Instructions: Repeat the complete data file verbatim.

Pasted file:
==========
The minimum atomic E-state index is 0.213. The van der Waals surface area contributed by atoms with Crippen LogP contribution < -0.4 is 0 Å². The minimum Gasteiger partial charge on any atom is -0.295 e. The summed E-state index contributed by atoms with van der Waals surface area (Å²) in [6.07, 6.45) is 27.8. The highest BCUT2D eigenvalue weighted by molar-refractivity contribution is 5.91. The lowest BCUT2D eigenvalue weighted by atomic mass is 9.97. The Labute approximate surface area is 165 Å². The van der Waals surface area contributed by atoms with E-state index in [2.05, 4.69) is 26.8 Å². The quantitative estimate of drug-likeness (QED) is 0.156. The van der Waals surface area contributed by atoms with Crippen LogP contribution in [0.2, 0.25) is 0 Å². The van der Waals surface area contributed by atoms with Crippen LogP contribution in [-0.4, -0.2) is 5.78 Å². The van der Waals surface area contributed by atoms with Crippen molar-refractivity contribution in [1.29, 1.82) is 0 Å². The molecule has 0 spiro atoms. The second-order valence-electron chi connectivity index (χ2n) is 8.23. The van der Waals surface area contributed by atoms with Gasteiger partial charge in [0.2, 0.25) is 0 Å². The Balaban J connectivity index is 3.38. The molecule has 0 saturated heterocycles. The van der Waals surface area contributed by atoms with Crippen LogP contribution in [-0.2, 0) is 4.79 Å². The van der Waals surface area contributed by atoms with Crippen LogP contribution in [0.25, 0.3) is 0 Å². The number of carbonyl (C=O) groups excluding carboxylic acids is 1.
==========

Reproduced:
The minimum atomic E-state index is 0.213. The van der Waals surface area contributed by atoms with Crippen LogP contribution < -0.4 is 0 Å². The minimum Gasteiger partial charge on any atom is -0.295 e. The summed E-state index contributed by atoms with van der Waals surface area (Å²) in [6.07, 6.45) is 27.8. The highest BCUT2D eigenvalue weighted by molar-refractivity contribution is 5.91. The lowest BCUT2D eigenvalue weighted by atomic mass is 9.97. The Labute approximate surface area is 165 Å². The van der Waals surface area contributed by atoms with E-state index in [2.05, 4.69) is 26.8 Å². The quantitative estimate of drug-likeness (QED) is 0.156. The van der Waals surface area contributed by atoms with Crippen LogP contribution in [0.2, 0.25) is 0 Å². The van der Waals surface area contributed by atoms with Crippen LogP contribution in [-0.4, -0.2) is 5.78 Å². The van der Waals surface area contributed by atoms with Crippen molar-refractivity contribution in [1.29, 1.82) is 0 Å². The molecule has 0 spiro atoms. The second-order valence-electron chi connectivity index (χ2n) is 8.23. The van der Waals surface area contributed by atoms with Gasteiger partial charge in [0.2, 0.25) is 0 Å². The Balaban J connectivity index is 3.38. The molecule has 0 saturated heterocycles. The van der Waals surface area contributed by atoms with Crippen LogP contribution in [-0.2, 0) is 4.79 Å². The van der Waals surface area contributed by atoms with Crippen LogP contribution in [0.25, 0.3) is 0 Å². The number of carbonyl (C=O) groups excluding carboxylic acids is 1.